Dina Talaat

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Born Dina Talaat Sayed Muhammad
(1965-03-27) March 27, 1965 (age 52)
Rome, Italy
Nationality Egyptian
Alma mater Ain Shams University
Occupation Belly dancer, actress
Years active 1985–present (dancer)
1987–present (actress)
Spouse(s) Sameh El Bagoury
Hossam Abol Fotouh
Wael Abo Hussein
Children Ali El Bagoury

Dina Talaat Sayed Muhammad (Arabic: دينا طلعت سيد محمد‎‎; born March 27, 1965), IPA: [ˈdiːnæ ˈtˤɑlʕɑt ˈsæjjed mæˈħæmmæd]; 1964[1]) is an Egyptian belly dancer and actress. She was named as the "Last Egyptian Dancer" by the American magazine Newsweek.[2] She has a master's degree in Philosophy.[3]

Personal life[edit]

Dina was born in Rome, Italy. Her father was correspondent for the Middle East News Agency in Rome.[4] At age 16, Dina became depressed after her fiancé committed suicide and she unsuccessfully attempted to kill herself.[5] She earned a master's degree in philosophy from Ain Shams University at the insistence of her father.[3] Her first marriage ended in divorce in 1998.[4] She then married director Sameh El Bagoury, the father of her son Ali.[4][6] After El Bagoury's death from a brain tumour in 2001,[4] she secretly married Hossam Abol Fotouh.It was rumored that she would retire, but she returned to her career.[7] She is now married to the Egyptian businessman Wael Abo Hussein.[8]


Dina started her career in the early 1970s with the Reda Dance Troupe.[4] She became a solo dancer in the 1980s and soon became well known. In the 1990s she became known for her gigs at hotels like the Cairo Sheraton where she shocked Egyptian society by eschewing the traditional bellydance costume for shorts and a bikini.[9] Like most belly dancers, Dina dances for private functions as well as public engagements. As of 2007, she charged around 7,000 Egyptian pounds to appear at weddings.[4] She has travelled to various countries to teach workshops and perform, including Brazil in 2005 [10] and Australia in 2010.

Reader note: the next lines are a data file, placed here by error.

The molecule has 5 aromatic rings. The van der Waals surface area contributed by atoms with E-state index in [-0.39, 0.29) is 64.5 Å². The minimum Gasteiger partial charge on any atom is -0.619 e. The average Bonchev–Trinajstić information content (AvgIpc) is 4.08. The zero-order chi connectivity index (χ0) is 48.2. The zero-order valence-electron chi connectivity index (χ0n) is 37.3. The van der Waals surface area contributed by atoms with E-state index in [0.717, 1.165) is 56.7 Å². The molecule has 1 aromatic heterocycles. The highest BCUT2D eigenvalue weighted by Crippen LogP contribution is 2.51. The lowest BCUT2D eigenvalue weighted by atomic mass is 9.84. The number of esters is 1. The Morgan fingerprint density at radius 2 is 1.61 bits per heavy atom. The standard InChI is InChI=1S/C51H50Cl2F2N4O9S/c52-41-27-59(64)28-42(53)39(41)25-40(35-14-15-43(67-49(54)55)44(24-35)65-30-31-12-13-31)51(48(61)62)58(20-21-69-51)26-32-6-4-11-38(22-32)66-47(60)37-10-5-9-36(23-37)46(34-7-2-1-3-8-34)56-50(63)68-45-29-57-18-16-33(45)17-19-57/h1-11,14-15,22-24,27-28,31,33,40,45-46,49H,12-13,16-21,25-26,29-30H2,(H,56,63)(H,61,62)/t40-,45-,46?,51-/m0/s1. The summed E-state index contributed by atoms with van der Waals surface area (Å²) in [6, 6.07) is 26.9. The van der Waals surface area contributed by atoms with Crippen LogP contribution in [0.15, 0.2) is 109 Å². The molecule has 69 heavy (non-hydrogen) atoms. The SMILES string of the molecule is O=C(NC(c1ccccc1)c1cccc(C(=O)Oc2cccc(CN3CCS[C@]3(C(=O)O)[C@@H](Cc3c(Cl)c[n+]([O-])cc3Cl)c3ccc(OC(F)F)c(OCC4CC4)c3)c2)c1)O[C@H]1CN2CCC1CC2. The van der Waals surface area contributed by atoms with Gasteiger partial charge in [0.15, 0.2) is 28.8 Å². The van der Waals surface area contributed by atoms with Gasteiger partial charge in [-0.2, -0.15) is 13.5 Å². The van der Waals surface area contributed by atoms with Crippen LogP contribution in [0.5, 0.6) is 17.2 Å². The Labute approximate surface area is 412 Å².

In 2011, she released her autobiography, Huriati Fi Al Raqs (My Freedom in Dancing). Because of the 2011 Egyptian revolution it did not sell well in Egypt, but the French-language edition Ma liberté de danser (2011) was more successful.[11]


  • El-Kammasha (1987)
  • En-Nasib Maktoub (1987)
  • Ginan fi Ginan (1990)
  • Al-Ghashim (1991)
  • Albaree wa al-Gallad (1991)
  • Esteqalet Gaber (1992)
  • Mazbahet al-Shorafaa (1992)
  • Demo Sahebat Al-Galala (1992)
  • Al-Mansi (1993) - Guest of Honour
  • Qshr el-Bondoq (1995)
  • Estakoza (1996)
  • Ibn Ezz (2001)
  • Alaya el-Tarab bet-Talata (2007)
  • Elbelyatsho (2007)
  • Maganin Nos Kom (2007)
  • Ezbet Adam (2009)
  • Wlad Al Balad (2010)
  • Shari' Al Haram (2011)


  • Rodda Qalbi (1998)
  • Fereska (2004)
  • Raya Wi Sekeena (2007)
  • Romanet el-Mizan (2008)
  • Al Ashrar (2009)
  • Samasim (2009)
  • Zahra Bareyya (2009)
  • Khas Gedan (2009)
  • Waad Mesh Maktoub (2009)
  • Qeshta We Asal (2013)


  • Alabanda (1995)


  • Dina Talaat, Ma liberté de danser: la dernière danseuse d'Égypte (My Freedom to Dance), Michel Lafon, January 2011 ISBN 9782749913629


  1. ^ Tony Khalifa (August 20, 2011). Al Shaab Yourid (Television production) (in Arabic). Al Kahera Wal Nas. 
  2. ^ Dina the last Egyptian Belly Dancer. (Brief article), December 27, 2009
  3. ^ a b John, Daniszewski (August 2, 2000). "Tummy Trouble in Cairo". Los Angeles Times. 
  4. ^ "Dina attempts suicide". Al Bawaba. August 20, 2010. Retrieved November 7, 2011. 
  5. ^ "Dina’s son proud of his mother’s belly dancing". Al Bawaba. August 5, 2011. Retrieved November 7, 2011. 
  6. ^ "Four vendors arrested for selling different versions of Dina’s pornographic vidoes". Al Bawaba. February 6, 2003. Retrieved November 7, 2011. 
  7. ^ "Dina reveals new hubby". Al Bawaba. January 29, 2011. Retrieved November 7, 2011. 
  8. ^ "Belly dancer changes costume". The Rochester Sentinel. May 3, 1997. p. 10. Retrieved November 7, 2011. 
  9. ^ "Dina gives Brazilians private dance lessons". Al Bawaba. May 15, 2005. Retrieved November 7, 2011. 
  10. ^ "Dina depressed over failure of book". Al Bawaba. May 3, 2011. Retrieved November 7, 2011. 

External links[edit]